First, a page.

In late July, early August, jewelweed plants (Impatiens capensis) have been setting buds and are beginning to blossom. Jewelweed is an annual plant that has to set out seeds if the species will continue to thrive in the coming year..
Jewelweed actually throws its seeds when they have ripened, popping out of their shell to the delight of children who are still fortunate enough to explore our less-tamed environs and discover that just a light touch will make the seeds fly out. I actually first met Jewelweed through a child - a niece of mine - who delighted in scrambling around fence posts into fields of wildflowers to show me this fun activity of popping the seed heads.
There is a large stand of Jewelweed on our property I have been watching all season. The deer have as well, apparently, because the other day I saw they had been munching on this tasty plant and trampling it a bit as well. In all honesty, Jewelweed is not sturdy and does not stand up to any one crashing around in it - deer, human or beagle! So, it seemed to be the perfect time to harvest my share of this amazing plant. I'd been putting it off because the native thorny black raspberries also like this particular location which meant I'd be in the "thicket" of it, too!
When I harvest it, I cut cleanly above a leaf node fairly low on the fleshy stem. This allows the plant to easily send out new branches so the flowering can continue. I collected enough to make tea and to make a tincture to hopefully make enough soap and Jewelweed Juice to make it through until a year from now.
Whether the goal is tea or tincture, the plants are broken up - or folded - to help fit into the pot as well as to release its potency. When I make the tea, I use about 1 part plant material to 10 parts water (use distilled or really good well-water, not municipal treated water), bring the water to a near boil then lid the pot and shut off the heat. After it cools, I pour it into freezer containers, label it and freeze it. For a tincture, I submerge the plant in 100-proof organic grain alcohol and then keep it in a sunny place for 4 to 6 weeks. The alcohol is strained out, bottled, corked, labeled.
We use Jewelweed tea in two of our soaps:
Black Walnut Handcrafted Soap buy now
We use Jewelweed Tincture in a our Jewelweed Juice buy now
For more info - from someone else! - on the jewelweed plant and on poison ivy, click here
Carter in the Spiderwort
He isn't always in the Poison ivy!
Those are the first words I have for you in this new blog.
When Carter, our ten-year old beagle, who has to be on a leash at the park, was compelled by an irresistible scent just beyond the line of trees, pulled me into the greenery - I had a close encounter of the poison ivy kind. I have nothing personally against poison ivy. It exists and serves a purpose in the greater scheme of the earth, I'm sure - but it is too friendly toward me and likes to stay around awhile once we meet up.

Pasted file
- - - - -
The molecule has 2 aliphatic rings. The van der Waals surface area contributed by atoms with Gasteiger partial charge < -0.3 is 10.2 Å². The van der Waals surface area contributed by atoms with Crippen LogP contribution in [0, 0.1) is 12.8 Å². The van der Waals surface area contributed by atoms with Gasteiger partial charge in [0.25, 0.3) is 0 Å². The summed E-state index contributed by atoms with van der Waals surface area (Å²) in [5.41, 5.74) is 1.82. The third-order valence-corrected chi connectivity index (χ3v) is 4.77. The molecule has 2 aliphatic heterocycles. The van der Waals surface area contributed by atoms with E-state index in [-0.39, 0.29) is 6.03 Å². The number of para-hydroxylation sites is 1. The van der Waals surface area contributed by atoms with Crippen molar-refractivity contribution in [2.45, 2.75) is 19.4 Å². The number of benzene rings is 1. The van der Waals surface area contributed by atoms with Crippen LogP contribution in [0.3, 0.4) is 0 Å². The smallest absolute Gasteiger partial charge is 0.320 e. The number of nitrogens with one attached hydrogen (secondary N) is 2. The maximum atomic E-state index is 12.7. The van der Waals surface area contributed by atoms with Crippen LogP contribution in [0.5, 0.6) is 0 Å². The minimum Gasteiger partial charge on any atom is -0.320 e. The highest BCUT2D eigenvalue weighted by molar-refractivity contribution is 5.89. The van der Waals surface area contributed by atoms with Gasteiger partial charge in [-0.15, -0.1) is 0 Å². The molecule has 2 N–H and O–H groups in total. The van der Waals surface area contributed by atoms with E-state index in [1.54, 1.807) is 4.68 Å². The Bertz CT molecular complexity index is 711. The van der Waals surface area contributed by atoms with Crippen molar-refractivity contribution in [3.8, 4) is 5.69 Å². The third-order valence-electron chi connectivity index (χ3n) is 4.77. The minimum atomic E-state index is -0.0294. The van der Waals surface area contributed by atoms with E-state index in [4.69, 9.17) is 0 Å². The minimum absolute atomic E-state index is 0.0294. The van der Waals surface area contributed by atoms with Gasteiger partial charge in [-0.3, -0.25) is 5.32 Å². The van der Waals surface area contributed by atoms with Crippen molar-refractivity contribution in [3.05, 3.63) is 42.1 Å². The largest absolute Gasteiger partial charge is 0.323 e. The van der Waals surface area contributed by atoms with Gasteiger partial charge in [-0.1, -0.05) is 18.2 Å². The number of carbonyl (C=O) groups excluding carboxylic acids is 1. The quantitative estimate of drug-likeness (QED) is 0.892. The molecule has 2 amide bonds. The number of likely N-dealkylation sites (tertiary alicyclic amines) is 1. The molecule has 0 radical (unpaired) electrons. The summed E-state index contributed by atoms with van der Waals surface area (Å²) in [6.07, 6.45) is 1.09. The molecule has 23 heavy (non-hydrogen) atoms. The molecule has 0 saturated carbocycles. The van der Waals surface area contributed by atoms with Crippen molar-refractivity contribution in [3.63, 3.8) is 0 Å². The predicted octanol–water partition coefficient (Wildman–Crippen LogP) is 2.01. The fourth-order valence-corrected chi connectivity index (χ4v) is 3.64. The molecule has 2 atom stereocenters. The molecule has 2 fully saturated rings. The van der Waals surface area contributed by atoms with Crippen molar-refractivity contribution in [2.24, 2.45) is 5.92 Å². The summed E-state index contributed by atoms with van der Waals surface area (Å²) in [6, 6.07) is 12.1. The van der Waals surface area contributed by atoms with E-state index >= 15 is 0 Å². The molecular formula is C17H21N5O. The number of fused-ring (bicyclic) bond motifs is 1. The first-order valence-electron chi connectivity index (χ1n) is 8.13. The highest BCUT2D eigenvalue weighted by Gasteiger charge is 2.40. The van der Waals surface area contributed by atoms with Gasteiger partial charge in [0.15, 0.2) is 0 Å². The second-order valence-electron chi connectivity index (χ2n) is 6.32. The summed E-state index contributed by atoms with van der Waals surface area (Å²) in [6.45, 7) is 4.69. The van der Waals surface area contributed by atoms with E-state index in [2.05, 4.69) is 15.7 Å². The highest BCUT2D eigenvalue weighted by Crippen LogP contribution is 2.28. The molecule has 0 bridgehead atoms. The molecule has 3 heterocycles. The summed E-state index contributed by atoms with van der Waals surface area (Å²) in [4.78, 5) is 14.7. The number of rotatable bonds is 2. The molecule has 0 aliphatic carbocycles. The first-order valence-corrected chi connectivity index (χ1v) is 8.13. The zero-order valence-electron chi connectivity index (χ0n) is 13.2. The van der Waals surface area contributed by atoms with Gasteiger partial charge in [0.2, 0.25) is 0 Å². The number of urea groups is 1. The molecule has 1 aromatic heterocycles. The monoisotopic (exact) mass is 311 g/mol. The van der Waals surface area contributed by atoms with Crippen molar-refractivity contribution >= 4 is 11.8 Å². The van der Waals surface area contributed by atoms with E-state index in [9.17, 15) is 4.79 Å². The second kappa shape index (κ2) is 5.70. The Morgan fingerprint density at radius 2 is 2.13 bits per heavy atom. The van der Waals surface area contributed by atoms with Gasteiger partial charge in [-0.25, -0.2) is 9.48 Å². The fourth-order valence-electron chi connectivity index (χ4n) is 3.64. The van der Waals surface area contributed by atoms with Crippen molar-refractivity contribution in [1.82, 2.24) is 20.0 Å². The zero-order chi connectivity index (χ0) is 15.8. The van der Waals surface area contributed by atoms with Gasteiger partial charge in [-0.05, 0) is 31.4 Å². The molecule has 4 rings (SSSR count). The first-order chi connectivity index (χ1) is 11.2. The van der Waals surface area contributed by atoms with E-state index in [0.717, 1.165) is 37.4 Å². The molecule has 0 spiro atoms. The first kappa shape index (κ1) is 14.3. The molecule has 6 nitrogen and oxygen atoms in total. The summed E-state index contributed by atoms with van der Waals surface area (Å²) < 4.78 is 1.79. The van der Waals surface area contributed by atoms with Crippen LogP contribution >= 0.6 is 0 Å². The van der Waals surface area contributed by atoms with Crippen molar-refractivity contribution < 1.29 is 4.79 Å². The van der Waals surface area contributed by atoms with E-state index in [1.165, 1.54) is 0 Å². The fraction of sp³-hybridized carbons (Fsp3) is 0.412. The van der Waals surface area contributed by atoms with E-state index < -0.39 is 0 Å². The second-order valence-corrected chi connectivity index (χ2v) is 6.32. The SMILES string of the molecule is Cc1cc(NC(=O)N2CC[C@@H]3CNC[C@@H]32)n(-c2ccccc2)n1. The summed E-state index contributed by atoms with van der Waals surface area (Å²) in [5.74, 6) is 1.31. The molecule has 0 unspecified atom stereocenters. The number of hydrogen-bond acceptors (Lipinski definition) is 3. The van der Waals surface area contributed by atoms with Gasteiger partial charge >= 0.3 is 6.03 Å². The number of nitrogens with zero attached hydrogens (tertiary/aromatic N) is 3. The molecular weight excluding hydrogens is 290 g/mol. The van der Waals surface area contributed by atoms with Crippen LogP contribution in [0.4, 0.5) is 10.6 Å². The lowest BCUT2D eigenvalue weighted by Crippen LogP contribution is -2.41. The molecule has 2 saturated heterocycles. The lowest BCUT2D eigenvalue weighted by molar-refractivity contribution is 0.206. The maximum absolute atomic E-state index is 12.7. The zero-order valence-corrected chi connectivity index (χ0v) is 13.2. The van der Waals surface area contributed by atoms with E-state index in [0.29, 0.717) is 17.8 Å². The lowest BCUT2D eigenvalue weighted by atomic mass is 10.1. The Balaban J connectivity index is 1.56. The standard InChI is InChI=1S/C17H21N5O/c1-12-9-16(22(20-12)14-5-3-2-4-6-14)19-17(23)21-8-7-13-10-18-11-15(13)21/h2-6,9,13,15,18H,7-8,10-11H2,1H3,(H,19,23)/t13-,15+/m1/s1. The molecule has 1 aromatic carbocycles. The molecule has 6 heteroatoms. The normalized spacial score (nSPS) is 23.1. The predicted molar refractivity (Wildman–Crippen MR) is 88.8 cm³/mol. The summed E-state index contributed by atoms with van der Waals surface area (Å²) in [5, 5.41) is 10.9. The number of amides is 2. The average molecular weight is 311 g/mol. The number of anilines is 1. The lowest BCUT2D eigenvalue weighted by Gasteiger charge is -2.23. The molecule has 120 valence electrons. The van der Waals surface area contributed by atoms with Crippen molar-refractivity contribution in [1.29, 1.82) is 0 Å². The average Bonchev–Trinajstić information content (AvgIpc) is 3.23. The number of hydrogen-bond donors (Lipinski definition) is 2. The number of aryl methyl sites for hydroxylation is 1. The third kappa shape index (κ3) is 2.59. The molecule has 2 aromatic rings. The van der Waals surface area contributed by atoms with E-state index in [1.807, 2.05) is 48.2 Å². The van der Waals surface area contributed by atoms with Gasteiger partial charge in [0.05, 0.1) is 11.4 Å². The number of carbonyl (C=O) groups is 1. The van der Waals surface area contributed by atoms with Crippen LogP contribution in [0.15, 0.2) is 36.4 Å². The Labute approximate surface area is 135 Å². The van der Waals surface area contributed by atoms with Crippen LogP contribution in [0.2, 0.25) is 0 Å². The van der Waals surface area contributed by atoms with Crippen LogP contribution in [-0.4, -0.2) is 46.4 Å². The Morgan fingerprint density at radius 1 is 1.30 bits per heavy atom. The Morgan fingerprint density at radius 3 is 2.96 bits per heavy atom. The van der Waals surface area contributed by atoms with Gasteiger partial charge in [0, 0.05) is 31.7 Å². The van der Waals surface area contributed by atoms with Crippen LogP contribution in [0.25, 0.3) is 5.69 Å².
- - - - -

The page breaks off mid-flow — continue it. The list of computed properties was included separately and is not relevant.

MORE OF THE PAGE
If you have ever encountered poison ivy, then you know how innocuous it appears. Just three leaves, green, simple, thriving - maybe a vine but often not.....just three leaves waiting for you to brush lightly past. And in that moment, you won't know it for several days, you are entering two weeks of itchy, red pustule hell.
A few years back I worked as a gardener for a number of clients around town. Every Spring, I would go through a bout of poison ivy because even without its leaves, the sap in the over-wintering vines is noxious. How do you even see that particular stem when you are clearing out old brush? Trust me, you don't. And I assure you, I have eagle eyes when it comes to those three innocent-looking leaves!
Thus began my search for a better treatment for poison ivy than the ones currently offered...which amount pretty much to cortisone cream or cortisone cream. Older remedies include oatmeal baths, baking soda, Calamine Lotion. Today there is also have a product called TecNu. It has an interesting list of ingredients, including a chemical most usually found in herbicides.
For decades I have been collecting herb books. Naturally, I turned to them. Can I tell you where I first came across Jewelweed? No. I think it was after reading James Duke that I finally decided to give it a try.
Jewelweed (Impatiens capensis) is a local weed, a very common annual. When you have encountered Poison Ivy, grab a handful of jewelweed, crush it and rub it all over the "encounter". The rash will not develop.
It worked! I was thrilled - and I used it over and over. It works when you have that initial, "oh, drat!" moment: "that was poison ivy!" and it works when you have that "oh, drat!" moment: "that is poison ivy on my arm!". However, what to do in the early Spring when all that winter brush needs to be cleared out and there's not a green, fleshy stalk of jewelweed any place?
Meet "Jewelweed Juice", an Herb Garden Naturals' natural!. I invented it for those days when our green friend, Jewelweed, is off-stage, behind the curtains, underground, still just a mother's dream. When the jewelweed is tall and just beginning to flower, I harvest it and tincture it to make "Jewelweed Juice". That's just about now, actually - mid July. I'll cut this crop back so it can have a chance to bush in a bit again, and I won't take it all so the flowers can have a chance to seed down next summer's stand.
Now, let's return to the tale of The Beagle in the Poison Ivy.
Right. I know. Carter is not in the poison ivy now. That's why he's smiling. He's also smiling because he knows I have Jewelweed Juice, and the poison ivy break-out is under control and going away. That means I'm smiling, too.
No one else make Jewelweed Juice. Check it out here:
We also use Jewelweed in two of our soaps;
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